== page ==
or even:

sed -e 's/ \{1,\}"/"/g
        s/" \{1,\}/"/g
        s/","//41' original > fixed

You'll still need to fix the bug, but at least you'll have something more readable to debug - which makes it FAR easier to see where the problem might be.

Also BTW, -i or --in-place isn't as "in place" an edit as you might think. It works by creating a temporary file and then mv-ing it into place afterwards. This breaks anything that requires the inode to remain the same, including hard links.

It's far better to write the changed output to a temporary file (e.g. temp.txt) and then cat temp.txt > original.txt; rm temp.txt - that overwrites the original file with the changed version, while still keeping the same inode.

| improve this answer | |
  • The script can be further simplified to sed 's/ *"/"/g; s/" */"/g; s/","//41'. But while everything you write is true, I can't force myself to upvote your answer, as it doesn't address the core problem of the question. – Philippos Jan 11 '18 at 6:29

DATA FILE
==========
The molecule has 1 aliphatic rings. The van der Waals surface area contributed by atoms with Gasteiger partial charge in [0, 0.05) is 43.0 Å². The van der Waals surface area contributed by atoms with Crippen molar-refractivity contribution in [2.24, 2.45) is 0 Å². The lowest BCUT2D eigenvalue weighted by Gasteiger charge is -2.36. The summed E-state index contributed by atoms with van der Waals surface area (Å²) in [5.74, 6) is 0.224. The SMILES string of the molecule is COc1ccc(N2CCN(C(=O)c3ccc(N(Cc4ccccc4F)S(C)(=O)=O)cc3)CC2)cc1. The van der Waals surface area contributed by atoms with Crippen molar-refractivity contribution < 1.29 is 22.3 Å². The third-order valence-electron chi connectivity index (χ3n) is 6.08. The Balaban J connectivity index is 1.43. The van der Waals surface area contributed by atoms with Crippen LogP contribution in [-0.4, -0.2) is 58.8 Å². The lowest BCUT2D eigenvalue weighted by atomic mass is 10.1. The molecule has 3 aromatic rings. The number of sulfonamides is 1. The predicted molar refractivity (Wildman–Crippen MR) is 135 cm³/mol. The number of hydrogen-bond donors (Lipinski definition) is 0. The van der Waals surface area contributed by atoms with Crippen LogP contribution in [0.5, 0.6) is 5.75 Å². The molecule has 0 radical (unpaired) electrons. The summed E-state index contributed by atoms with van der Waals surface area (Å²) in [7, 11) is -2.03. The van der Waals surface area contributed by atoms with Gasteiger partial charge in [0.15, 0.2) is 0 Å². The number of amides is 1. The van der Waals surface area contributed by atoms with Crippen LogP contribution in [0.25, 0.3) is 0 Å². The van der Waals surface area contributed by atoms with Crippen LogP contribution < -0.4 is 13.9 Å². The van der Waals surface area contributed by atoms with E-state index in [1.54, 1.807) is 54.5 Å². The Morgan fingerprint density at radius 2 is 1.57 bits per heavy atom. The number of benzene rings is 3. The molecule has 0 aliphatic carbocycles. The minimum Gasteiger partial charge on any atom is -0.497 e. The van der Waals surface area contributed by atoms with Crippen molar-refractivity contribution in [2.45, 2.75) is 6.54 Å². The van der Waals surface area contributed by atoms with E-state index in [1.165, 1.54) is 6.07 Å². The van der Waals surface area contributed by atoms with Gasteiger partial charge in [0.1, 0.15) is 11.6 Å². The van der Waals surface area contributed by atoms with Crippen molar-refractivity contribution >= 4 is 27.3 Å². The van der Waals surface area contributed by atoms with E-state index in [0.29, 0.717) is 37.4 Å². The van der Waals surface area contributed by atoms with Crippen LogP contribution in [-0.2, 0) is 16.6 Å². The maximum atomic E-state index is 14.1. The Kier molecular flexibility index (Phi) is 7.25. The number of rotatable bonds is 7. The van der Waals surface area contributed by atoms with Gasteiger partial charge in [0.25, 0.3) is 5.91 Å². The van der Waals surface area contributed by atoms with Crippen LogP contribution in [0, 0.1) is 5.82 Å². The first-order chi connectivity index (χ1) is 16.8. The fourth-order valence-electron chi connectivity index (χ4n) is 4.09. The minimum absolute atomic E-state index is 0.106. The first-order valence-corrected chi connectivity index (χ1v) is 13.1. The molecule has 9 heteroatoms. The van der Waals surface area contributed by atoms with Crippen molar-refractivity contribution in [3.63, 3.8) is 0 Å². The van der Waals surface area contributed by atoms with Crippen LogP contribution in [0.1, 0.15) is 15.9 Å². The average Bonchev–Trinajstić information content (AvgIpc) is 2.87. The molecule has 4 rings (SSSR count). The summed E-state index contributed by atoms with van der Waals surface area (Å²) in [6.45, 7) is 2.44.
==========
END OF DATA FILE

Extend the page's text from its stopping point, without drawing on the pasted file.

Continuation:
• the core problem of his question is fixing his input data - he may have xyproblem-ed that into "sed will fix it" --> "my sed script isn't working any more", but the underlying problem remains. – cas Jan 11 '18 at 6:49
  • 2
    Using multiple -e is not going to make any difference in terms of efficiency, compared to semicolons. Internally, they're replaced with newlines. On the other hand, separating sed commands with ; does not always work for some like w, r (and :, b, t, }... in POSIX) – Stéphane Chazelas Jan 11 '18 at 7:48
  • 1
    That looks like it might be a UTF-16 file (a format that is commonly used on windows systems, where each character takes 2 bytes...and "ASCII" character have 0x00 as the low byte). If it is utf-16, that would explain why the sed script doesn't work those ^@s (a representation of NUL bytes) are actually in the file - they just don't get displayed by default with less or cat. Can you add the output of file --mime-encoding yourfile to your question. (or just file yourfile if your version of file doesn't support the --mime-encoding option). – cas Jan 11 '18 at 22:35
  • 1
    If it is utf-16, try adding this sed script before the rest of your sed scripts: '1 s/\xff\xfe//; s/\x00//g; s/\x0d$//'. That will strip the 0xFFFE starting bytes from the first line, as well as all NUL bytes from all lines, and the carriage returns from the end of each line. Note: this will result in garbage output if the text file contains other utf-16 characters (e.g. non-english text), it only works for text files that would otherwise be plain ascii if they weren't encoded as 2-byte UTF-16. Also note: using a language like perl that supports UTF-16 would be better. – cas Jan 11 '18 at 22:54